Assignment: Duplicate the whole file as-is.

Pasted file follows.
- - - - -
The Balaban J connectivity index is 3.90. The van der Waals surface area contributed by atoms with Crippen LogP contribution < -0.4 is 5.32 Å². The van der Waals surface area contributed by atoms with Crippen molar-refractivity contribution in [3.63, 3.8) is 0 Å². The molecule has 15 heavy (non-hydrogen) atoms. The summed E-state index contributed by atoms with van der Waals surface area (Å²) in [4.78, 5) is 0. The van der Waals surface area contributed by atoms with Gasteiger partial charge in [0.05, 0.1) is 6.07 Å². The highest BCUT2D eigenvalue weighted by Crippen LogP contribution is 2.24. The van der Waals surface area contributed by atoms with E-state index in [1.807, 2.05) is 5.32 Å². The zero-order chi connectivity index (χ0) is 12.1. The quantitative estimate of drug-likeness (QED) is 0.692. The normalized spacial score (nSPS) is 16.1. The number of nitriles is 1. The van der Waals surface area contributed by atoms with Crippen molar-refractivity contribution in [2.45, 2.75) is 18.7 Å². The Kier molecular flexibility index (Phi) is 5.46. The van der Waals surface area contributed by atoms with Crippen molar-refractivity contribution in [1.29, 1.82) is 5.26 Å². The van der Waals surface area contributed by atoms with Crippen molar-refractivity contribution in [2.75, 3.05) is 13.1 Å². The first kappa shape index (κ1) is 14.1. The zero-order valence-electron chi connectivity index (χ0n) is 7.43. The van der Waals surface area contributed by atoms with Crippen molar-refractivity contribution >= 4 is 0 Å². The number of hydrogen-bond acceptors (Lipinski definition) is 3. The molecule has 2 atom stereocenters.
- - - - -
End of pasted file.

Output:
The Balaban J connectivity index is 3.90. The van der Waals surface area contributed by atoms with Crippen LogP contribution < -0.4 is 5.32 Å². The van der Waals surface area contributed by atoms with Crippen molar-refractivity contribution in [3.63, 3.8) is 0 Å². The molecule has 15 heavy (non-hydrogen) atoms. The summed E-state index contributed by atoms with van der Waals surface area (Å²) in [4.78, 5) is 0. The van der Waals surface area contributed by atoms with Gasteiger partial charge in [0.05, 0.1) is 6.07 Å². The highest BCUT2D eigenvalue weighted by Crippen LogP contribution is 2.24. The van der Waals surface area contributed by atoms with E-state index in [1.807, 2.05) is 5.32 Å². The zero-order chi connectivity index (χ0) is 12.1. The quantitative estimate of drug-likeness (QED) is 0.692. The normalized spacial score (nSPS) is 16.1. The number of nitriles is 1. The van der Waals surface area contributed by atoms with Crippen molar-refractivity contribution in [2.45, 2.75) is 18.7 Å². The Kier molecular flexibility index (Phi) is 5.46. The van der Waals surface area contributed by atoms with Crippen molar-refractivity contribution in [1.29, 1.82) is 5.26 Å². The van der Waals surface area contributed by atoms with Crippen molar-refractivity contribution in [2.75, 3.05) is 13.1 Å². The first kappa shape index (κ1) is 14.1. The zero-order valence-electron chi connectivity index (χ0n) is 7.43. The van der Waals surface area contributed by atoms with Crippen molar-refractivity contribution >= 4 is 0 Å². The number of hydrogen-bond acceptors (Lipinski definition) is 3. The molecule has 2 atom stereocenters.